In fact, if it didn't interfere with his re-election plans. The Obamessiah would love to have a high unemployment rate so that more people are dependent on government and he can grow his personal power.

 
At 8/30/2011 3:39 PM, Blogger Methinks said...

the annual unemployment rate in France was below 3% every year from 1970 to 1974, and then since 1984 it's been at or above 8% every year, with just a few exceptions.

The 1980's was the era of Mitterrand's socialist policies, no? As I remember it, they tanked the economy and drove out business. It was at this time that the Arnault family (Bernard Arnault heads LVMH now) left France for Florida and only returned when some of these socialist policies were scrapped. Scrapped in favour of cronie capitalism, I'm sure. But, it seems that even with some dismantling of the socialism embraced during Mitterrand's reign, the country never really recovered and continues to suffer a brain drain.

A brain drain that is more and more draining not to the United States but to Singapore and Hong Kong.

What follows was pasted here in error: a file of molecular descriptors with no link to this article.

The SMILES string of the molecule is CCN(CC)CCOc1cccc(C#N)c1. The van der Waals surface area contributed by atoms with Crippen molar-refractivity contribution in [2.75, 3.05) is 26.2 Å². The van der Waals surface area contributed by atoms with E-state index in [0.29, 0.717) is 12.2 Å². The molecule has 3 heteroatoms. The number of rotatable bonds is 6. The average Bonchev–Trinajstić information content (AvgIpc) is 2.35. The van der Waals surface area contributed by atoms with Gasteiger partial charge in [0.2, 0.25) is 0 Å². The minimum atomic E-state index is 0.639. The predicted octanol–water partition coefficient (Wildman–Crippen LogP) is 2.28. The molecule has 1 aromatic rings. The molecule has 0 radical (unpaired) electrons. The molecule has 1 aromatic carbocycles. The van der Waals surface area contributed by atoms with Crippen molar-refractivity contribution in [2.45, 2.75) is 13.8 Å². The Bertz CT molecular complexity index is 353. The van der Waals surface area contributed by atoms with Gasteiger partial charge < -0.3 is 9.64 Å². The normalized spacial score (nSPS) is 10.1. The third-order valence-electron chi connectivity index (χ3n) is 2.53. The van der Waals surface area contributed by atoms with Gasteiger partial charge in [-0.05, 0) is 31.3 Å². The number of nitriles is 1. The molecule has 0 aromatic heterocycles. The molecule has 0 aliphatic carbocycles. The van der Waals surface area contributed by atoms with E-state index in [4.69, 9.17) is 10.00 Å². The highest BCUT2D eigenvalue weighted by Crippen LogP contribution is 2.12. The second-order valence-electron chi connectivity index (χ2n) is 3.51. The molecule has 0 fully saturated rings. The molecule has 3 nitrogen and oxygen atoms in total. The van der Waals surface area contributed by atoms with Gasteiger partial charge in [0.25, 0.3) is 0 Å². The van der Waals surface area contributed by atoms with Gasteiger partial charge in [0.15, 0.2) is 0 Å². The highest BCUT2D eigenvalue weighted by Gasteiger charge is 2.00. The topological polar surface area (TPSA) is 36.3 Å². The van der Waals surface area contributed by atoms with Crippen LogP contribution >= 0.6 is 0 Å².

At 8/30/2011 3:40 PM, Blogger juandos said...

"The Obamessiah would love to have a high unemployment rate so that more people are dependent on government and he can grow his personal power"...

Hmmm, the next FDR with his own New Deal?

 
At 8/30/2011 3:45 PM, Blogger Christopher Matthews said...

What about Denmark or Germany? There are plenty of European countries with more robust welfare states and stronger labor movements than the U.S. that don't suffer from the employment issues that the French do.

 
At 8/30/2011 3:58 PM, Blogger sethstorm said...

So is the scourge of temporary labor. Wherever you see it, you see an economy based on persistently high unemployment and low trust for the people that perform the actual work.